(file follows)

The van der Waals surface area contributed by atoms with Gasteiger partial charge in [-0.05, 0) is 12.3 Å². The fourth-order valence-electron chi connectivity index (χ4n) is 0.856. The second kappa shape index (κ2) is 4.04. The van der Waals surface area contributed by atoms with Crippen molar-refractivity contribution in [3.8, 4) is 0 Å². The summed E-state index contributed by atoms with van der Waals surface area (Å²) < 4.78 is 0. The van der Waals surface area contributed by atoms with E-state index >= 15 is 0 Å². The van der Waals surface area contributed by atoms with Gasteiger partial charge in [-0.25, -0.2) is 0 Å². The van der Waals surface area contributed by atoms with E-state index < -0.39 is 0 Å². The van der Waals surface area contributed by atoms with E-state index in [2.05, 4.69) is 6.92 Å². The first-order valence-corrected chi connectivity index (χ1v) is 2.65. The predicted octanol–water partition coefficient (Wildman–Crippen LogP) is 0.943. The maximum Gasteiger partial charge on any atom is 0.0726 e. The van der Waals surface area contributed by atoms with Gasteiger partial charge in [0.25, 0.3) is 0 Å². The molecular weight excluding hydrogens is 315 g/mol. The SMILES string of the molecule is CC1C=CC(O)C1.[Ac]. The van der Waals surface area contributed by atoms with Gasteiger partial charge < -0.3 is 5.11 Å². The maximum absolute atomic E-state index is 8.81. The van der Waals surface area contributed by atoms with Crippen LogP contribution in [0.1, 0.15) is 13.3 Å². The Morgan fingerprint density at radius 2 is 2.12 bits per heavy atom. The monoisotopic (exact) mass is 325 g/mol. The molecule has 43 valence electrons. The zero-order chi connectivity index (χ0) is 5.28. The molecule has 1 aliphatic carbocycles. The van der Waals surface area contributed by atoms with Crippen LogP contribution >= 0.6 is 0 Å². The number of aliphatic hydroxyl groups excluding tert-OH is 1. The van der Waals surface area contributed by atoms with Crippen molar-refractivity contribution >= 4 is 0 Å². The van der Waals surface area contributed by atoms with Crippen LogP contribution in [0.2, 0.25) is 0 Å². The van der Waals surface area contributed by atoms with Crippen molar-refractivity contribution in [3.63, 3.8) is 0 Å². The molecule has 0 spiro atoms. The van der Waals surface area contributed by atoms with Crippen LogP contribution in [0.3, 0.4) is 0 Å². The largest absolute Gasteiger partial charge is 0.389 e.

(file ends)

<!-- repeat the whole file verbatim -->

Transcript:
The van der Waals surface area contributed by atoms with Gasteiger partial charge in [-0.05, 0) is 12.3 Å². The fourth-order valence-electron chi connectivity index (χ4n) is 0.856. The second kappa shape index (κ2) is 4.04. The van der Waals surface area contributed by atoms with Crippen molar-refractivity contribution in [3.8, 4) is 0 Å². The summed E-state index contributed by atoms with van der Waals surface area (Å²) < 4.78 is 0. The van der Waals surface area contributed by atoms with E-state index >= 15 is 0 Å². The van der Waals surface area contributed by atoms with Gasteiger partial charge in [-0.25, -0.2) is 0 Å². The van der Waals surface area contributed by atoms with E-state index < -0.39 is 0 Å². The van der Waals surface area contributed by atoms with E-state index in [2.05, 4.69) is 6.92 Å². The first-order valence-corrected chi connectivity index (χ1v) is 2.65. The predicted octanol–water partition coefficient (Wildman–Crippen LogP) is 0.943. The maximum Gasteiger partial charge on any atom is 0.0726 e. The van der Waals surface area contributed by atoms with Gasteiger partial charge in [0.25, 0.3) is 0 Å². The molecular weight excluding hydrogens is 315 g/mol. The SMILES string of the molecule is CC1C=CC(O)C1.[Ac]. The van der Waals surface area contributed by atoms with Gasteiger partial charge < -0.3 is 5.11 Å². The maximum absolute atomic E-state index is 8.81. The van der Waals surface area contributed by atoms with Crippen LogP contribution in [0.1, 0.15) is 13.3 Å². The Morgan fingerprint density at radius 2 is 2.12 bits per heavy atom. The monoisotopic (exact) mass is 325 g/mol. The molecule has 43 valence electrons. The zero-order chi connectivity index (χ0) is 5.28. The molecule has 1 aliphatic carbocycles. The van der Waals surface area contributed by atoms with Crippen LogP contribution >= 0.6 is 0 Å². The number of aliphatic hydroxyl groups excluding tert-OH is 1. The van der Waals surface area contributed by atoms with Crippen molar-refractivity contribution >= 4 is 0 Å². The van der Waals surface area contributed by atoms with Crippen LogP contribution in [0.2, 0.25) is 0 Å². The van der Waals surface area contributed by atoms with Crippen molar-refractivity contribution in [3.63, 3.8) is 0 Å². The molecule has 0 spiro atoms. The van der Waals surface area contributed by atoms with Crippen LogP contribution in [0.3, 0.4) is 0 Å². The largest absolute Gasteiger partial charge is 0.389 e.